West Virginia County of Braxton S.S. Recorder’s Office September 10th 1866 being the 2d Monday in the month The following proceedings were had before the Recorder of said County. A writing purporting to be the last will and testament of Wm Hutchison deceased was produced before me in my office, and there being no subscribing witness thereto, Allen S. Berry, David H. Bright, Homer A. Holt, and Wm L. Corley, were sworn, and severally deposed that they are well acquainted with the testators hand writing and verily believe the the (sic) said writing and the name thereto subscribed to be wholly written by the testators own hand, whereupon, the said writing is ordered to be recorded as the true last will and testament of the said Wm Hutchison deceased. Teste. M. H. Morrison Recorder
Are Mark, Mary, Jane, Dick, and Eliza the names of the slaves seen on the 1860 slave schedule: one female black age 33, one male black age 24, one female mulatto age 17, one male mulatto age 13, and one female black age 11? I tried to find persons in the 1870 who would match these five. I believe I may have traced Mark and Eliza but cannot bring forth positive proof and therefore will not share the guesswork in this post.
RELEASING: One old Negro woman, 1 Negro woman named Letty, one Negro boy named Cyrus, one Negro boy named Nelson, and a child born to Letty.
In Nicholas County, (West) Virginia, William Bell died before 10 August 1825. He did not leave a will. An appraisement and inventory of his estate were ordered on 10 August 1825 and a list was made on 24 August 1825 by four commissioners.
On the second page of the inventory and appraisement are four slaves who were held by William Bell.
1 old Negro woman valued at nothing from old age
1 Negro woman aged 30 named Letty valued at 250
1 Negro boy named Syrus 150
1 Negro boy named Nelson. Deformed (value blank)
The estate sale took place on 17 November 1825.
The enslaved people of William Bell were not sold at the estate sale and the estate was not settled until 1833.
On the second page of the 1833 settlement of the estate two slaves named in the inventory, Letty and Cyrus, were found.
By the sale of Letty and her child under a Trust deed 100.-
By sale of Cyrus under Trust deed 100.-
I checked the 1820 census and found William Bell was over 45 years old, with a woman who was also over 45 years old (wife), and seven other persons (2 females under 10, 1 female 10 thru 15, and 4 females 16 thru 25. Slaves in the household were: 2 males under 14, 1 male 14 thru 25, and 1 female 14 thru 25 (Letty).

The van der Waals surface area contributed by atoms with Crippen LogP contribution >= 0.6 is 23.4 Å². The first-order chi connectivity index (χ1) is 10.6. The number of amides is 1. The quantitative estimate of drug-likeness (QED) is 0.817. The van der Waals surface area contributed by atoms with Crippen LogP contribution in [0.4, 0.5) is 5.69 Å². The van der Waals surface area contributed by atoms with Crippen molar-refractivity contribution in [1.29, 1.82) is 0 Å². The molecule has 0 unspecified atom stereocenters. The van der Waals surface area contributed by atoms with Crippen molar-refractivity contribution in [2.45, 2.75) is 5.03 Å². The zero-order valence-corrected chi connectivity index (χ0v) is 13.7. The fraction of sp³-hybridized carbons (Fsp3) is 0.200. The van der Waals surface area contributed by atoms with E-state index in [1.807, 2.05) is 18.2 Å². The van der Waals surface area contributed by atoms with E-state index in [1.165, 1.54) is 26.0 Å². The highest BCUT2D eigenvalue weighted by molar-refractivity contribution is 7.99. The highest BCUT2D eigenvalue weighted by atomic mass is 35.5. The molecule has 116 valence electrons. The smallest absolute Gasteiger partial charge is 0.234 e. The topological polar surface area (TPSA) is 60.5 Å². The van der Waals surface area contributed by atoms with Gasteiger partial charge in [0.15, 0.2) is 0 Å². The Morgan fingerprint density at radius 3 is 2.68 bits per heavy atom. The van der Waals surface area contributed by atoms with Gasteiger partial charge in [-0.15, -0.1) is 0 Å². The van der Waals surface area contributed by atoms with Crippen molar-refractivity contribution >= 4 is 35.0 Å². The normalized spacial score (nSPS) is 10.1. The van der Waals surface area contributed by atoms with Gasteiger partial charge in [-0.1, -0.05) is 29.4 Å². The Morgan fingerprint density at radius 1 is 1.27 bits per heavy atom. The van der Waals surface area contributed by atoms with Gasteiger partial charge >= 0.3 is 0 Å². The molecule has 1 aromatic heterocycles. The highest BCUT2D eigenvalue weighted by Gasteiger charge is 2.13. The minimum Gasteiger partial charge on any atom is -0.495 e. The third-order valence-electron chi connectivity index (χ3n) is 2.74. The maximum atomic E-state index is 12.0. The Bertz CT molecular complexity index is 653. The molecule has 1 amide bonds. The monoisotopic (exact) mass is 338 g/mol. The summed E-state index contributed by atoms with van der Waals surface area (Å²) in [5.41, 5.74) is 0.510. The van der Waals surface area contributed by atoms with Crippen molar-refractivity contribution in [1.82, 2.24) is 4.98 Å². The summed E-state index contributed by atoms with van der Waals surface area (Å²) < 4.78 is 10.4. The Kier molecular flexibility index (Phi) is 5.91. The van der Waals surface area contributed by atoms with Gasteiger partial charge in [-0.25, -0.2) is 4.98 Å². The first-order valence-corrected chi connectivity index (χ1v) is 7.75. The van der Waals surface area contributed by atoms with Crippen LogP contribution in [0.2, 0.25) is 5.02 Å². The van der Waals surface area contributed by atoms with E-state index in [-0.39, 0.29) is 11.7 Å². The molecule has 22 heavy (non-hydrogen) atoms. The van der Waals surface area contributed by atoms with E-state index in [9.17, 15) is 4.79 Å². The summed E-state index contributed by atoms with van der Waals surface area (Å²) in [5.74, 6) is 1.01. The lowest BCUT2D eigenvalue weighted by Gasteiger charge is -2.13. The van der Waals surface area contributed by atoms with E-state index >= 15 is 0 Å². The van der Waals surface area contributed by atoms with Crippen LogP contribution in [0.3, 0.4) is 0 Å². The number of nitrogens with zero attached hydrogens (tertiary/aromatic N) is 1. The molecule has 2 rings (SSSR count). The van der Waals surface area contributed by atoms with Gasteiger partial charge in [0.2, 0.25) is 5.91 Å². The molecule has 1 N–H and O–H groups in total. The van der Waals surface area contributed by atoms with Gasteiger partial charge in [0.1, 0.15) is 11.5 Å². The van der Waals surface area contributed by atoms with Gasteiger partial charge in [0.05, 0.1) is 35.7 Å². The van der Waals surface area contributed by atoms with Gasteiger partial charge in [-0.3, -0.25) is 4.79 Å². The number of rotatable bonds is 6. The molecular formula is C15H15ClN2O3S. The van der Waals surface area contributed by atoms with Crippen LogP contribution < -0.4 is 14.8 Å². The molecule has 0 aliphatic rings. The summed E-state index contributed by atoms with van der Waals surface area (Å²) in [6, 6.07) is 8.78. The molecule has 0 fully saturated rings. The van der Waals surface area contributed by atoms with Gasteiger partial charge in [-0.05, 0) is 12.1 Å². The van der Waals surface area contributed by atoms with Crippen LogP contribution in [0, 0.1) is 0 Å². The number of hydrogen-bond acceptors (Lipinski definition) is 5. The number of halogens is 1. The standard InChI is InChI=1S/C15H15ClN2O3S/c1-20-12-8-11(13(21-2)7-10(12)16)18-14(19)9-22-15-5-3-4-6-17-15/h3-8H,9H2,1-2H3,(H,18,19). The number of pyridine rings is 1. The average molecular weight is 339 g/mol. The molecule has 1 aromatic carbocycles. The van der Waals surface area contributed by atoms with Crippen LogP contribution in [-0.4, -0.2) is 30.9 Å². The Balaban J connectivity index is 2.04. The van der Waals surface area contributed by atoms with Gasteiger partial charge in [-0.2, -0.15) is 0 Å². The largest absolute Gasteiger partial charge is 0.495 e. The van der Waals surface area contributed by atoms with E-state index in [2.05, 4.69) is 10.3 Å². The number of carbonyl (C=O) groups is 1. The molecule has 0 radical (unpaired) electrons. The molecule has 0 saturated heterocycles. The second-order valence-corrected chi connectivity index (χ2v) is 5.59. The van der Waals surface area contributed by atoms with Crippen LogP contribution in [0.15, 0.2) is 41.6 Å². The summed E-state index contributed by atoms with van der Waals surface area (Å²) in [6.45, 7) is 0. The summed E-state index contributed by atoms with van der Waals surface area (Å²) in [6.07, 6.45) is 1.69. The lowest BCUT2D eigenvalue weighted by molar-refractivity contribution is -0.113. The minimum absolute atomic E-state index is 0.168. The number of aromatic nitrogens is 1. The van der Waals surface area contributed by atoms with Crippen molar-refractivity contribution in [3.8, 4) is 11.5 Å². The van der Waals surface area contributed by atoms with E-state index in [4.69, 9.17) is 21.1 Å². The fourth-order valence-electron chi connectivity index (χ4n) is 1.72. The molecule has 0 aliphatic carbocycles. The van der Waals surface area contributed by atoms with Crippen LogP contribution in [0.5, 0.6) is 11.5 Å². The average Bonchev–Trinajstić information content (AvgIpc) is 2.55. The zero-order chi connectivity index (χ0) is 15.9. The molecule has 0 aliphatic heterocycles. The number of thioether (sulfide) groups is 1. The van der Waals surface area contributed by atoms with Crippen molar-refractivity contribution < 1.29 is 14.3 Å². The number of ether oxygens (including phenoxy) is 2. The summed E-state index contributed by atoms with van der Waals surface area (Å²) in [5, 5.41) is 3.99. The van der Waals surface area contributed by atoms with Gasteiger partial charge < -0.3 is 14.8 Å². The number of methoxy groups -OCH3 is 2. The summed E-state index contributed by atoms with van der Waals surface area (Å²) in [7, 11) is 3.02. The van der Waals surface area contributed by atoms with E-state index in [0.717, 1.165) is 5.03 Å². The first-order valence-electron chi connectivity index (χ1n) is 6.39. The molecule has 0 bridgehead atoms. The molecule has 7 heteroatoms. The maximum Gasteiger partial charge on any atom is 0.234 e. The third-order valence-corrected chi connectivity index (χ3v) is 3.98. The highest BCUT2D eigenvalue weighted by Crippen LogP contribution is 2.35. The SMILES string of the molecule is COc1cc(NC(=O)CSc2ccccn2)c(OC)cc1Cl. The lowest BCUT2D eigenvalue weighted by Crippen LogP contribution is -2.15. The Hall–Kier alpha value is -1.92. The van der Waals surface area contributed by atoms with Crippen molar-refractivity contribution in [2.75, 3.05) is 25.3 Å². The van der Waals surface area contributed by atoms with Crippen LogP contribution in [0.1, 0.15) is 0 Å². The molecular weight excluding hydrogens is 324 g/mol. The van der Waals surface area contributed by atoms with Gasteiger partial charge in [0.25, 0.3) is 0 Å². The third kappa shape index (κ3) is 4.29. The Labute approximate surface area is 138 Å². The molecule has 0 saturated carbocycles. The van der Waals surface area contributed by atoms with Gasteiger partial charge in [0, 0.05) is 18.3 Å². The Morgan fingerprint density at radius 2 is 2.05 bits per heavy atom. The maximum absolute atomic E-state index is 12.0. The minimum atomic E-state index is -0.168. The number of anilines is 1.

By 1830, after William Bell had died, there were 2 females 15 thru 19 and 3 females 20 thru 29 in the household of Mary Bell who was 60 thru 69. I assumed Mary was the wife of William Bell. Further research shows this to be the correct household. In her household were five slaves: 2 males under 10 (Cyrus age 9), 1 male 10 thru 23, 1 female 24 thru 35 (Letty), and 1 female 55 thru 99 (old unnamed woman).
In 1840 Mary Bell was found in the newly formed Braxton County. She had 2 females 30 thru 39 in her household and she was seen as 60 thru 69. She still owned slaves: 2 males under 10, 1 male 10 thru 23 (Cyrus age 19), 1 males 36 thru 54, 1 female 10 thru 23, and 1 female 24 thru 35 (Letty).
In 1842 Elizabeth Bell, a daughter of William Bell, married William Hutchison. He was previously married and had children. In 1850 the Hutchison household included Jane T. Bell age 53, Hutchison’s wife Elizabeth age 50, and his children from the first marriage. On the slave schedule, William Hutchison and Jane Bell are listed one after the other. Jane Bell appears to have Cyrus age 33 and Letty age 52 as well as another male age 54, likely the male seen in her mother’s household in 1840.
In 1860 Jane Bell was still living in the household of her brother-in-law William and her sister Elizabeth. Although there was an entry for William Hutchison, there was no entry for Jane Bell on the 1860 Slave Schedule. The possible names of the slaves of William Hutchison will be shared in a later post.
In 1866 Hannah J. Hutchison was the informant on the death of her step-mother Elizabeth on 28 February, for Jane T. Bell on 21 March, and for her father William on 16 May.
The last will and testament of Jane T. Bell was located in Braxton County, West Virginia. She mentions Letty and Cyrus.